Kawakami has said that he doesn’t like pitching in the Tokyo Dome, which serves as the Giants home. My only response to that is, “Would he rather pitch in Gwinnett County’s Coolray Field?
If they need additional funds to land the outfielder they are seeking or simply need to enhance a trade package, the Braves might opt to trade one of their projected starters for the 2011 season. They won’t deal Tim Hudson, Tommy Hanson or Mike Minor. Nor do they seem very excited about the possibility of trading Jair Jurrjens.
Thus we’re back where we were last year, when they were contemplating the idea of trading either Derek Lowe or Javier Vazquez. But this year, it doesn’t appear they’ll be actively shopping Lowe like they were last year before reaching the point where they had to deal Vazquez to the Yankees.
Having gone 5-0 with a 1.17 ERA in his final five regular season starts and then impressing in his two postseason starts, Lowe certainly looks more appealing than he did at this time last year. But the Braves would certainly be hard pressed to deal him without eating at least a portion of the $30 million they owe him over the next two years.
If the Braves end up trading a pitcher, Vazquez will certainly be among the pitchers that they target to fill the rotation void. But there is a belief that the Nationals or Marlins will be willing to offer more to give him a chance to rekindle the success he enjoyed in the NL East in 2009.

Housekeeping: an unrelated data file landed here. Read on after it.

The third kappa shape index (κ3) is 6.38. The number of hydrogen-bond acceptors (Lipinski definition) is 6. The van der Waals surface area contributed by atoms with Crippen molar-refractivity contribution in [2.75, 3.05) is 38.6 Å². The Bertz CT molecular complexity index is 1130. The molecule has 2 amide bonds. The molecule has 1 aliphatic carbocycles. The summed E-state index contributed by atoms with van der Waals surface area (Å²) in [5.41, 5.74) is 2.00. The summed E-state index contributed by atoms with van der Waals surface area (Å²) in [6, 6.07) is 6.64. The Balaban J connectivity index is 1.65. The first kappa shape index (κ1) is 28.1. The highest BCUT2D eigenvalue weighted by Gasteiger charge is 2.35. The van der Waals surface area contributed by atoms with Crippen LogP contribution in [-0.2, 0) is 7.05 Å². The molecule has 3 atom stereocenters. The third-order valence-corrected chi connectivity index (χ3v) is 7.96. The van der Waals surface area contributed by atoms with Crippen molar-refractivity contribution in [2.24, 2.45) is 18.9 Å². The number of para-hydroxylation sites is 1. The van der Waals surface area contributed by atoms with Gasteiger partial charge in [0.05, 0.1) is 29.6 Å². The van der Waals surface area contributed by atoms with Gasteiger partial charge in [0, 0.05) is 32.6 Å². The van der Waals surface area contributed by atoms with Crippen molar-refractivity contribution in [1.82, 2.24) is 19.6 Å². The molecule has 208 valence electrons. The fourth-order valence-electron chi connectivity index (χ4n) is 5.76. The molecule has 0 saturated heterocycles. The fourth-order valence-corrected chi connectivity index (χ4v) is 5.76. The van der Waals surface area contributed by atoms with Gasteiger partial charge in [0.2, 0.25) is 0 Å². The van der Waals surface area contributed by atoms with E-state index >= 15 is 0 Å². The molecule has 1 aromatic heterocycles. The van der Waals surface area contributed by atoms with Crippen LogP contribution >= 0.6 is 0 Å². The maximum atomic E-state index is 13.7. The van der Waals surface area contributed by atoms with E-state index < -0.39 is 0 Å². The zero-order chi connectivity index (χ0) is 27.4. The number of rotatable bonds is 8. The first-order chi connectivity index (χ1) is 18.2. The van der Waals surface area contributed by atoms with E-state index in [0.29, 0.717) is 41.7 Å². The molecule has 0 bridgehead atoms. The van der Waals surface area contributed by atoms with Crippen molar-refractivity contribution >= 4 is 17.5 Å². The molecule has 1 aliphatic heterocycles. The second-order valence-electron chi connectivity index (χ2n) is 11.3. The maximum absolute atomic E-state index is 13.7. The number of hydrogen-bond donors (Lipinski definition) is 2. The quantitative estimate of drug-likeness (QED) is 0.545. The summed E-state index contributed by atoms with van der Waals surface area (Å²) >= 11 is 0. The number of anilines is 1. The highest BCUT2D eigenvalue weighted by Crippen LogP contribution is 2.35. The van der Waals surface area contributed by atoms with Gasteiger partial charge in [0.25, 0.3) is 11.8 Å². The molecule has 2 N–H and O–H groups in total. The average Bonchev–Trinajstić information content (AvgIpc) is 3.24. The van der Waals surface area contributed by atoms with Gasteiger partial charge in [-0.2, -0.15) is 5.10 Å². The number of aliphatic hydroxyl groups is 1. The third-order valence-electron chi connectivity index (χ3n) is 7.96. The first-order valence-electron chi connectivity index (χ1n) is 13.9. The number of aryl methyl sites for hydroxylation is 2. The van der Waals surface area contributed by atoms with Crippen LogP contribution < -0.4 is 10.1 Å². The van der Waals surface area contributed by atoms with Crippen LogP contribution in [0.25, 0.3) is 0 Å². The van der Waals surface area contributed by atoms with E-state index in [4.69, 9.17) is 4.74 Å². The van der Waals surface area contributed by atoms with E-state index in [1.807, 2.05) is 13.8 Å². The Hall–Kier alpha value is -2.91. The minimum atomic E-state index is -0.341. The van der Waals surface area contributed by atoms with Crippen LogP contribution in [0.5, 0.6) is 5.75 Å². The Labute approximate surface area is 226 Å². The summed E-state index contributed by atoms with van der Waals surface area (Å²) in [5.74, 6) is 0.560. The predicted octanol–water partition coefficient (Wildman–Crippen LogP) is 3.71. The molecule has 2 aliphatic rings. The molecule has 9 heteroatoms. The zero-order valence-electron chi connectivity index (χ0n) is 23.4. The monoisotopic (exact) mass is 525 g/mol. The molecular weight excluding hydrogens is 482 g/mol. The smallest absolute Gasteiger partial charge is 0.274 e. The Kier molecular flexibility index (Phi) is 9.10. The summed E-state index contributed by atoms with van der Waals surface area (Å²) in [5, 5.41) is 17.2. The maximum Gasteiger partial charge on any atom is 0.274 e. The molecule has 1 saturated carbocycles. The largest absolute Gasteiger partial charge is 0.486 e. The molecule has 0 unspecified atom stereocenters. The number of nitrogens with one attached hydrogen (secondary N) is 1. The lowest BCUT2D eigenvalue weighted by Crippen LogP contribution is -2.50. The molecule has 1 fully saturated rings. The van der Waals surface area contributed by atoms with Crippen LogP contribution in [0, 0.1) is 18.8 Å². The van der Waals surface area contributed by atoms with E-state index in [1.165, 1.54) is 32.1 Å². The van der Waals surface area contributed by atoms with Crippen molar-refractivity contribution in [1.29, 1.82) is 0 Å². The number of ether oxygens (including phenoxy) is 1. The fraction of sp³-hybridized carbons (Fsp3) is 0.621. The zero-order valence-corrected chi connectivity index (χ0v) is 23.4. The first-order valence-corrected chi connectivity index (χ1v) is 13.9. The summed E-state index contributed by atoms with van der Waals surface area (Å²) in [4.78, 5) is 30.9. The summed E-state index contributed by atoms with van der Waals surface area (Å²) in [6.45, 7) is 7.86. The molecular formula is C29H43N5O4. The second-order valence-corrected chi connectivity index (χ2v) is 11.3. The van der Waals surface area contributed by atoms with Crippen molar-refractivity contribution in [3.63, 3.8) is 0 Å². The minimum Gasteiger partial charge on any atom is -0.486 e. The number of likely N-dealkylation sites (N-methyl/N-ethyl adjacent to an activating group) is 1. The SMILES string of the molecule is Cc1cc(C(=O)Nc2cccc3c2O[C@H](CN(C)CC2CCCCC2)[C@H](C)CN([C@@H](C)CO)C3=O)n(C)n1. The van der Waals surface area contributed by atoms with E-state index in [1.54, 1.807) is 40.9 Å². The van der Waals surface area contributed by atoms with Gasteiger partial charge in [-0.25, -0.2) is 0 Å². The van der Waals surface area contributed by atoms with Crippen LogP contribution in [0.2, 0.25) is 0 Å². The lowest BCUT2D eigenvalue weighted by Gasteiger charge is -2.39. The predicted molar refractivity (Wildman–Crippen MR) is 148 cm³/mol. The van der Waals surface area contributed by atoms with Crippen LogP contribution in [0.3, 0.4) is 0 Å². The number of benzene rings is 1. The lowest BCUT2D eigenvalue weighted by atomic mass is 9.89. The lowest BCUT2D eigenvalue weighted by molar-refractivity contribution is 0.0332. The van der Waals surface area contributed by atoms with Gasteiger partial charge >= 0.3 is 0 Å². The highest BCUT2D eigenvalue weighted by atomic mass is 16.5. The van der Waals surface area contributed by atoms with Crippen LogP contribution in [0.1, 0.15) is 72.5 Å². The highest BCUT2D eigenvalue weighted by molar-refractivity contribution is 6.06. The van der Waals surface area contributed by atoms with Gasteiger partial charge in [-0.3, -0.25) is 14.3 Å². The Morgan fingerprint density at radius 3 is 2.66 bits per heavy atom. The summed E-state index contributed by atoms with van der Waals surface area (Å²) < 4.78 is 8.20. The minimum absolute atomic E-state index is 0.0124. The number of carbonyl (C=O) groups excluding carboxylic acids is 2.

Minor League hires: When the Braves announce their Minor League coaching staff within the next couple of days, there will be a couple of familiar names. Former Orioles manager Dave Trembley has reportedly been hired to serve as the Minor League field coordinator.
In addition, Jonathan Schuerholz is expected to be named the manager for the Gulf Coast League Braves. Schuerholz is the son of former Braves GM and current president John Schuerholz.
After playing his college ball at Auburn University, the younger Schuerholz played six seasons in the Braves organization, advancing as far as the Triple-A level. He has spent the past couple seasons serving as the club’s Minor League infield instructor.
This role provided Schuerholz the opportunity to be around the game on a daily basis and spend countless hours interacting with the likes of Triple-A Gwinnett manager Dave Brundage and former Double-A Mississippi Phil Wellman.
Saturday will mark the one-year anniversary of TheJeff Francoeur Trade. The Braves will commemorate the event by spending this weekend playing against Francoeur and his Mets teammates at Citi Field.